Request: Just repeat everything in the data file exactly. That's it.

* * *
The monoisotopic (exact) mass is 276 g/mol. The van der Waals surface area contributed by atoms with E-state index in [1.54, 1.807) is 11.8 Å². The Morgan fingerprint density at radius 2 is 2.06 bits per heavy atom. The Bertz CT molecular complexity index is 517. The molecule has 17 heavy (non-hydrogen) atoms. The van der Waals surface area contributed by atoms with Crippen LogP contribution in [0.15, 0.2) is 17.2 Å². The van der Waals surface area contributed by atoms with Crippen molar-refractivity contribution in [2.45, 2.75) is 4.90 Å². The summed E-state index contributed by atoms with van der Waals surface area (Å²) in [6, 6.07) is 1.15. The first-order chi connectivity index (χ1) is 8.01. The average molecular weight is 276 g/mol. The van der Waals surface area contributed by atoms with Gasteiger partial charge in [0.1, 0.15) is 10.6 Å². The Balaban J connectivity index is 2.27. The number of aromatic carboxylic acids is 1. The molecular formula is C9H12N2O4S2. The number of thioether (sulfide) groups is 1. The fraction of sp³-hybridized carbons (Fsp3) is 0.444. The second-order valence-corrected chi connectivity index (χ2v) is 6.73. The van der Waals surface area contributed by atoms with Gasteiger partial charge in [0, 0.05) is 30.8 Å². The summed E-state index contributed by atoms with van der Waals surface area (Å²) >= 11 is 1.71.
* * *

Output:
The monoisotopic (exact) mass is 276 g/mol. The van der Waals surface area contributed by atoms with E-state index in [1.54, 1.807) is 11.8 Å². The Morgan fingerprint density at radius 2 is 2.06 bits per heavy atom. The Bertz CT molecular complexity index is 517. The molecule has 17 heavy (non-hydrogen) atoms. The van der Waals surface area contributed by atoms with Crippen LogP contribution in [0.15, 0.2) is 17.2 Å². The van der Waals surface area contributed by atoms with Crippen molar-refractivity contribution in [2.45, 2.75) is 4.90 Å². The summed E-state index contributed by atoms with van der Waals surface area (Å²) in [6, 6.07) is 1.15. The first-order chi connectivity index (χ1) is 8.01. The average molecular weight is 276 g/mol. The van der Waals surface area contributed by atoms with Gasteiger partial charge in [0.1, 0.15) is 10.6 Å². The Balaban J connectivity index is 2.27. The number of aromatic carboxylic acids is 1. The molecular formula is C9H12N2O4S2. The number of thioether (sulfide) groups is 1. The fraction of sp³-hybridized carbons (Fsp3) is 0.444. The second-order valence-corrected chi connectivity index (χ2v) is 6.73. The van der Waals surface area contributed by atoms with Gasteiger partial charge in [0, 0.05) is 30.8 Å². The summed E-state index contributed by atoms with van der Waals surface area (Å²) >= 11 is 1.71.